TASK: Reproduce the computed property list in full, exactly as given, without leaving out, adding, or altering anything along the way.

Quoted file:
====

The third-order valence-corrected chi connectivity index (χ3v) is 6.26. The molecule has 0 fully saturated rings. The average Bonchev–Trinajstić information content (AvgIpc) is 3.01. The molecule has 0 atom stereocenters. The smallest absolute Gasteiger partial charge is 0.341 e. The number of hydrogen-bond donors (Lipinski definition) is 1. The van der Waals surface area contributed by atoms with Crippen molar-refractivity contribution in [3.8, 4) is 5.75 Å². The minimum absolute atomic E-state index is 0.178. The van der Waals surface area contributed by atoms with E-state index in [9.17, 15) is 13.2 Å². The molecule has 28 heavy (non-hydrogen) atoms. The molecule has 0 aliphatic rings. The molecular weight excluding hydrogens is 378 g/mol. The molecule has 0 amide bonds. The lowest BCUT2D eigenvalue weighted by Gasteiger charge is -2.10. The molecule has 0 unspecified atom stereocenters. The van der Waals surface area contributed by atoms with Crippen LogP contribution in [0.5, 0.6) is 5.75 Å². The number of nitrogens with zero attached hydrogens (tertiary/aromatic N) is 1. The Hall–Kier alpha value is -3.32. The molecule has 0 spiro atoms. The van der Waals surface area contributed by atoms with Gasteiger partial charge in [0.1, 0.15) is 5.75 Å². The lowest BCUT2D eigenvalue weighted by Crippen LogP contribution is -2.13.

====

The third-order valence-corrected chi connectivity index (χ3v) is 6.26. The molecule has 0 fully saturated rings. The average Bonchev–Trinajstić information content (AvgIpc) is 3.01. The molecule has 0 atom stereocenters. The smallest absolute Gasteiger partial charge is 0.341 e. The number of hydrogen-bond donors (Lipinski definition) is 1. The van der Waals surface area contributed by atoms with Crippen molar-refractivity contribution in [3.8, 4) is 5.75 Å². The minimum absolute atomic E-state index is 0.178. The van der Waals surface area contributed by atoms with E-state index in [9.17, 15) is 13.2 Å². The molecule has 28 heavy (non-hydrogen) atoms. The molecule has 0 aliphatic rings. The molecular weight excluding hydrogens is 378 g/mol. The molecule has 0 amide bonds. The lowest BCUT2D eigenvalue weighted by Gasteiger charge is -2.10. The molecule has 0 unspecified atom stereocenters. The van der Waals surface area contributed by atoms with Crippen LogP contribution in [0.5, 0.6) is 5.75 Å². The number of nitrogens with zero attached hydrogens (tertiary/aromatic N) is 1. The Hall–Kier alpha value is -3.32. The molecule has 0 spiro atoms. The van der Waals surface area contributed by atoms with Gasteiger partial charge in [0.1, 0.15) is 5.75 Å². The lowest BCUT2D eigenvalue weighted by Crippen LogP contribution is -2.13.